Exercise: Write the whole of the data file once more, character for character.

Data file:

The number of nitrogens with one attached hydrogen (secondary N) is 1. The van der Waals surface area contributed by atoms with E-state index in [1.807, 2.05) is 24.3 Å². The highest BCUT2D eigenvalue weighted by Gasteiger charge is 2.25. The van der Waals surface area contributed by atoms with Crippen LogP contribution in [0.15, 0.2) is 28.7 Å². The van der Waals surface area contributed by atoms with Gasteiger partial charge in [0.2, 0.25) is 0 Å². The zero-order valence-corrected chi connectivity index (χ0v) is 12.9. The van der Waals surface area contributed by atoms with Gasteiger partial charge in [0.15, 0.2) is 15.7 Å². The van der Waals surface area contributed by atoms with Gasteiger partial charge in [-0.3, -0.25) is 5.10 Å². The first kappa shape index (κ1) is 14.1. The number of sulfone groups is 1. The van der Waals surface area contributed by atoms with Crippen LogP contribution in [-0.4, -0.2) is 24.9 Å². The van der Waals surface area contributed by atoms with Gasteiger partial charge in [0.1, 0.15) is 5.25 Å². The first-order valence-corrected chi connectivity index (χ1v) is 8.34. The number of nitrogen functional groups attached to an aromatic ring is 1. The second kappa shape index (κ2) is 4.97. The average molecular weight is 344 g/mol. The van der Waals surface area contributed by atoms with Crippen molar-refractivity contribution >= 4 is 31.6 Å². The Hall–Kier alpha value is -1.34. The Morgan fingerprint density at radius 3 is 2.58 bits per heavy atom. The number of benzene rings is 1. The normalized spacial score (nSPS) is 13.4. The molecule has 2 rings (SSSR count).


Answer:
The number of nitrogens with one attached hydrogen (secondary N) is 1. The van der Waals surface area contributed by atoms with E-state index in [1.807, 2.05) is 24.3 Å². The highest BCUT2D eigenvalue weighted by Gasteiger charge is 2.25. The van der Waals surface area contributed by atoms with Crippen LogP contribution in [0.15, 0.2) is 28.7 Å². The van der Waals surface area contributed by atoms with Gasteiger partial charge in [0.2, 0.25) is 0 Å². The zero-order valence-corrected chi connectivity index (χ0v) is 12.9. The van der Waals surface area contributed by atoms with Gasteiger partial charge in [0.15, 0.2) is 15.7 Å². The van der Waals surface area contributed by atoms with Gasteiger partial charge in [-0.3, -0.25) is 5.10 Å². The first kappa shape index (κ1) is 14.1. The number of sulfone groups is 1. The van der Waals surface area contributed by atoms with Crippen LogP contribution in [-0.4, -0.2) is 24.9 Å². The van der Waals surface area contributed by atoms with Gasteiger partial charge in [0.1, 0.15) is 5.25 Å². The first-order valence-corrected chi connectivity index (χ1v) is 8.34. The number of nitrogen functional groups attached to an aromatic ring is 1. The second kappa shape index (κ2) is 4.97. The average molecular weight is 344 g/mol. The van der Waals surface area contributed by atoms with Crippen molar-refractivity contribution >= 4 is 31.6 Å². The Hall–Kier alpha value is -1.34. The Morgan fingerprint density at radius 3 is 2.58 bits per heavy atom. The number of benzene rings is 1. The normalized spacial score (nSPS) is 13.4. The molecule has 2 rings (SSSR count).